Turkish troops seen unloading a vehicle at their military base in Doha, Qatar, June 23, 2017.
Turkish troops seen unloading a vehicle at their military base in Doha, Qatar, June 23, 2017.

ISTANBUL - Turkey is continuing to be drawn into the crisis between Qatar and Saudi Arabia and other Gulf States over Doha's alleged support of radical Islamic groups in the region. Ankara is strongly backing Qatar and has ruled out ending it's recently established military ties.

On Thursday, five Turkish armored vehicles and 23 military personnel arrived in Doha as part of an agreement to establish a military base with more than 5,000 soldiers. But the base's closure is one of the 13 demands Riyadh is making on Qatar, to end the crisis.

Friday, the Turkish defense minister, Fikri Isik, in a televised interview, shot back.

“Re-evaluating the base agreement with Qatar is not on our agenda,” Isik stressed, adding the deployment is not aimed at any other country and should be seen as contributing to regional stability. Commenting on the reported demands for the base's closure, he said, “If there is such a demand, it will mean interference in bilateral ties.”

The agreement to establish the Turkish military base dates back to 2014 and is part of Ankara's wider strategic goal of extending its influence.

“It [the military base] was significant because its gives Turkey a foothold in the region,” notes political columnist Semih Idiz of the Al Monitor website. “But after the Qatar crisis, the way Ankara rushed through legislation allowing the deployment, it's a very clear and open overt sign of support for the emir of Qatar, what ever the Turkish defense minister says.”

FILE - Turkish troops arrive at their military bas
Turkish troops arrive at their military base in Doha, Qatar, June 23, 2017. Turkey plans to have 5,000 troops stationed at the base.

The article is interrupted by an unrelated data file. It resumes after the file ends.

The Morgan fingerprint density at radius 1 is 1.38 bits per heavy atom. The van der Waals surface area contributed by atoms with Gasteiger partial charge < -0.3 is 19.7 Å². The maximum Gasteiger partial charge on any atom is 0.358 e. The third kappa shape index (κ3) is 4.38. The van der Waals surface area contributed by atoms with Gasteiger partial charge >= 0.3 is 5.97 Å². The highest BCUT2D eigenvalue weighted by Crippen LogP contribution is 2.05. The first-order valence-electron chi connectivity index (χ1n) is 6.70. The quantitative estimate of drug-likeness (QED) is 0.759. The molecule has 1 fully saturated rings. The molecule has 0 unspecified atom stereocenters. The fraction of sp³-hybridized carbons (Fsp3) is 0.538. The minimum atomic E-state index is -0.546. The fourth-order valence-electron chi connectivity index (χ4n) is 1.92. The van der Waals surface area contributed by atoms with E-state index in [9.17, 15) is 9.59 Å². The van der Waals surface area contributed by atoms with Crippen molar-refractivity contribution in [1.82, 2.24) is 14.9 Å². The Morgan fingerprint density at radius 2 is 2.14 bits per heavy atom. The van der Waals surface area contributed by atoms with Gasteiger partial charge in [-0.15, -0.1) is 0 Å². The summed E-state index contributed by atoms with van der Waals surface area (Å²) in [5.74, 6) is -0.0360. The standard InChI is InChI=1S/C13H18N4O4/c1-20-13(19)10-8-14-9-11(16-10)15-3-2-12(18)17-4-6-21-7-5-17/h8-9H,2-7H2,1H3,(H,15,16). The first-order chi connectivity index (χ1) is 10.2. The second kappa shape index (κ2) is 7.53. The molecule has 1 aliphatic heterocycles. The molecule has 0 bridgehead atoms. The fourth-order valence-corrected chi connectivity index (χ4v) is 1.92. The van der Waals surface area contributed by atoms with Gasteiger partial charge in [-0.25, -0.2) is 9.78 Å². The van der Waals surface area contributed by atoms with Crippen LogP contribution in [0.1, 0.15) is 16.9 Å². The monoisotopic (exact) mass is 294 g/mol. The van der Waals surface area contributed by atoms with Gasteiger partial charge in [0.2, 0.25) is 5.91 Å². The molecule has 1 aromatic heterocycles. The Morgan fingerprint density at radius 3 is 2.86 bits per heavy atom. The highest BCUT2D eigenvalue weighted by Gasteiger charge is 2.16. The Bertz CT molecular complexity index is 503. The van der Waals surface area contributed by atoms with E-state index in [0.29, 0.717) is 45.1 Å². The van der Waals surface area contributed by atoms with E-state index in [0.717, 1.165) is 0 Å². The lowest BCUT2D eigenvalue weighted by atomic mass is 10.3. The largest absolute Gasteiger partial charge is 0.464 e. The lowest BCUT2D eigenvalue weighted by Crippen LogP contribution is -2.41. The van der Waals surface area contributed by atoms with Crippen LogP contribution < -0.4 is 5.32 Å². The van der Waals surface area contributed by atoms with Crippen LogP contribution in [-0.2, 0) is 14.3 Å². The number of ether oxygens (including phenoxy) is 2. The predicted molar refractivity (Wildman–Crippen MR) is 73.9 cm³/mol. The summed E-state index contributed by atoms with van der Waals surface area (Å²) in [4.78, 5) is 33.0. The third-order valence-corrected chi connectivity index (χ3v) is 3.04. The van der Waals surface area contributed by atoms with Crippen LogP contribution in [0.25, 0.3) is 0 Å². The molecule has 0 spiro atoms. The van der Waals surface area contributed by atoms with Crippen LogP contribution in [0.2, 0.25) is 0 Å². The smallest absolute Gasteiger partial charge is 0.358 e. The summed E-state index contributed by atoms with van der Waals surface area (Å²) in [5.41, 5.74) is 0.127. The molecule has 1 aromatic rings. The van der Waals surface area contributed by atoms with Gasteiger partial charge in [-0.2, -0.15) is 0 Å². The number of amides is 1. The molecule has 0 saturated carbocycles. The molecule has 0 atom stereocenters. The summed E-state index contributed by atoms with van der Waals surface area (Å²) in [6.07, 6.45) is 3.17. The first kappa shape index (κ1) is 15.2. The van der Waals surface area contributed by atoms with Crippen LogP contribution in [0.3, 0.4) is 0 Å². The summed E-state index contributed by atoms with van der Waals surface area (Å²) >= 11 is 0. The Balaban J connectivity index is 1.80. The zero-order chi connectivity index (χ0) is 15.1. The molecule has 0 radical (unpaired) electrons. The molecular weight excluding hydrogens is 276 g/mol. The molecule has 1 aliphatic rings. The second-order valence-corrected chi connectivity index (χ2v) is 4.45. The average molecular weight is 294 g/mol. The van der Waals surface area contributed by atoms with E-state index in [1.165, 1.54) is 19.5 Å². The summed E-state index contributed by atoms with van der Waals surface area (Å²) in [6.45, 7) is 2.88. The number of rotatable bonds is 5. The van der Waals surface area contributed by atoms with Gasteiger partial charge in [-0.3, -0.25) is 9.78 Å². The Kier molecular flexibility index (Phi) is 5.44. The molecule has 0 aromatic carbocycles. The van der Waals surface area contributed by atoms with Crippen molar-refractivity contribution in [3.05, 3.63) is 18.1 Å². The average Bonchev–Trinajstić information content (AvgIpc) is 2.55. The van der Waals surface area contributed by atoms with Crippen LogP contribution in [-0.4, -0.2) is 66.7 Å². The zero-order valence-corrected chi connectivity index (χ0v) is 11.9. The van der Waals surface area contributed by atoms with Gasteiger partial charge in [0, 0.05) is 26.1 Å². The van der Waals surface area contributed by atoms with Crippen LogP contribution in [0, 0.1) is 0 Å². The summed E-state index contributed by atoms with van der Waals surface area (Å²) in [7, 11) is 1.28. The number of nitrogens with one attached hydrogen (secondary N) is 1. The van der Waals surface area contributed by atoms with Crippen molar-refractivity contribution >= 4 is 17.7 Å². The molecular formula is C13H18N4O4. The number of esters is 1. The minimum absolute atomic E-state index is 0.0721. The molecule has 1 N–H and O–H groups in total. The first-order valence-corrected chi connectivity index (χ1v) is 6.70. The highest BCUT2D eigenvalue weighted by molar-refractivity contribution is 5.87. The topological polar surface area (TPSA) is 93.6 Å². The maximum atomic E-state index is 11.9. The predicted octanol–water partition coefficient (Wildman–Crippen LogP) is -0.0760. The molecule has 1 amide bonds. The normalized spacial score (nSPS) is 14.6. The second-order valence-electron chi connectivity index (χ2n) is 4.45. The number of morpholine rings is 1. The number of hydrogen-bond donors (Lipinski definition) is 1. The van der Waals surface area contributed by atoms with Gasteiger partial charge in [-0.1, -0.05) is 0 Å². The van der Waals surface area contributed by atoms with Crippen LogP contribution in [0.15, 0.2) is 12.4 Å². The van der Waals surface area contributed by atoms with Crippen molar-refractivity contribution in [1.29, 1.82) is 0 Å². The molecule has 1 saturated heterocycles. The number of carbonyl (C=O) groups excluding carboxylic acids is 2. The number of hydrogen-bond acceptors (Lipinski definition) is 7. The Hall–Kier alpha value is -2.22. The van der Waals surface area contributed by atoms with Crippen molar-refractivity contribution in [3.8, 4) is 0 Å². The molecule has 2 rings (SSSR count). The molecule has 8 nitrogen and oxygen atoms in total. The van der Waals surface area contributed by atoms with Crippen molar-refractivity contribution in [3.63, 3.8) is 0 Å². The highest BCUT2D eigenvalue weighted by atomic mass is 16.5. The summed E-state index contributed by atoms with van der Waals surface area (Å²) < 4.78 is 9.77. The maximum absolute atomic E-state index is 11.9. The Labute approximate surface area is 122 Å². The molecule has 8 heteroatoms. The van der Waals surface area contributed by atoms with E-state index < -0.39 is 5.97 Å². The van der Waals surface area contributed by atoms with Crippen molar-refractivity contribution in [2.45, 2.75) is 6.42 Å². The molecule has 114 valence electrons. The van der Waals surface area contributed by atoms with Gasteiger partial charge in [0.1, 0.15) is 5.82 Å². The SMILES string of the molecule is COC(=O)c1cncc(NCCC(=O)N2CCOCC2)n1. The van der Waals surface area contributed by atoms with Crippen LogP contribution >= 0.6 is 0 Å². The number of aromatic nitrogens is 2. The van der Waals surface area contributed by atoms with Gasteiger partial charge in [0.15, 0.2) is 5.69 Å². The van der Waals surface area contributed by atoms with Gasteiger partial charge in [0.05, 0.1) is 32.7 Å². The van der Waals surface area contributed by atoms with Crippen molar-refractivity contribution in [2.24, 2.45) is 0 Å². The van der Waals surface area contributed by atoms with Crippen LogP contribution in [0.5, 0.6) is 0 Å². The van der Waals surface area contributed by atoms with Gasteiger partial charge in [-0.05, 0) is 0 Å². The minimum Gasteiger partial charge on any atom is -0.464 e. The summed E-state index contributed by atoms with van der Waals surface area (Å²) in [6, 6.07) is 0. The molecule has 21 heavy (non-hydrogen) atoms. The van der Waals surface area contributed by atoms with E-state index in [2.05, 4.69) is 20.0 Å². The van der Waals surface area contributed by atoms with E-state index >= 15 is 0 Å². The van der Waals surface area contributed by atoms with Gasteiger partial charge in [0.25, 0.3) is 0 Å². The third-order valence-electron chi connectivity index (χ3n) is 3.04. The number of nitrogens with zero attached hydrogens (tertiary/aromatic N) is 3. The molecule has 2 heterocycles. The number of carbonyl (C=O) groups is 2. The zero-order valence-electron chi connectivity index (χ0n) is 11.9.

In the forefront

Turkish President Recep Tayyip Erdogan has been in the forefront of backing Doha, calling the Saudi-led embargo against Qatar a “death penalty.” Along with deploying soldiers, Ankara has been leading efforts to break the embargo, sending thousands of tons of supplies.

“Since June 5 exports to Qatar have amounted to $32.5 million. Of this $12.5 million is food. This figure is three times the normal level,” announced Turkish Customs and Trade Minister Bulent Tufenkci Thursday. The breaking of the embargo has seen Ankara even forsake regional rivalries with Iran to coordinate their efforts.

“This is an artificial crisis, when it comes to accusations of financing or supporting fanatical Islamic groups, this is not a monopoly of one country in the region. You can't let one country dictate to another how it should behave. We've seen this so many times in history,” points out Mithat Rende, the retired Turkish ambassador to Qatar, robustly defending Ankara's stance.

But Rende, acknowledges such a stance marks a break with the past.

“Traditionally the Turkish establishment's policy towards the Arab world and Gulf was to stay outside of inter-Arab conflicts and stay out of sectarian conflicts. But things have changed.”

Ankara's siding with Qatar has seen some former Turkish ambassadors warn that it undercuts any role Turkey could play in mediating in the crisis. Despite such concerns, few expect any change in policy.

Turkey's President Recep Tayyip Erdogan, talks to
Turkey's President Recep Tayyip Erdogan, talks to members of the ruling Justice and Development party in Ankara, Turkey, June 13, 2017. Erdogan reiterated his country's position to support Qatar.

Future rewards

“We know President Erdogan is impulsive in these situations and there are now no checks to his decisions, and we now have another example of this. This is the president's decision and he is famed for not listening to his diplomats,” observes columnist Idiz. “Taking a back step would not only amount to lose a face, it would leave Turkey looking as an unreliable partner having gone out on limb for Qatar.”

While such loyalty to Qatar may reap some rewards in the future, the shifting sands of the region could ultimately see Ankara also paying a heavy price. Experts point out that Arab counties invariably do resolve their disputes and successfully move on, but tend not to be so forgiving to any outside party that chooses to involve themselves in such disputes.

“If a third party, be it Turkey, United States, you name it, try to be part of the dispute, then they may end up feeling isolated. This is a risk,” acknowledges retired Turkish ambassador Rende. “But Turkey cannot, should not remain indifferent. It's our geography, our neighbors. You cannot deny basic rights and freedoms to these people.”

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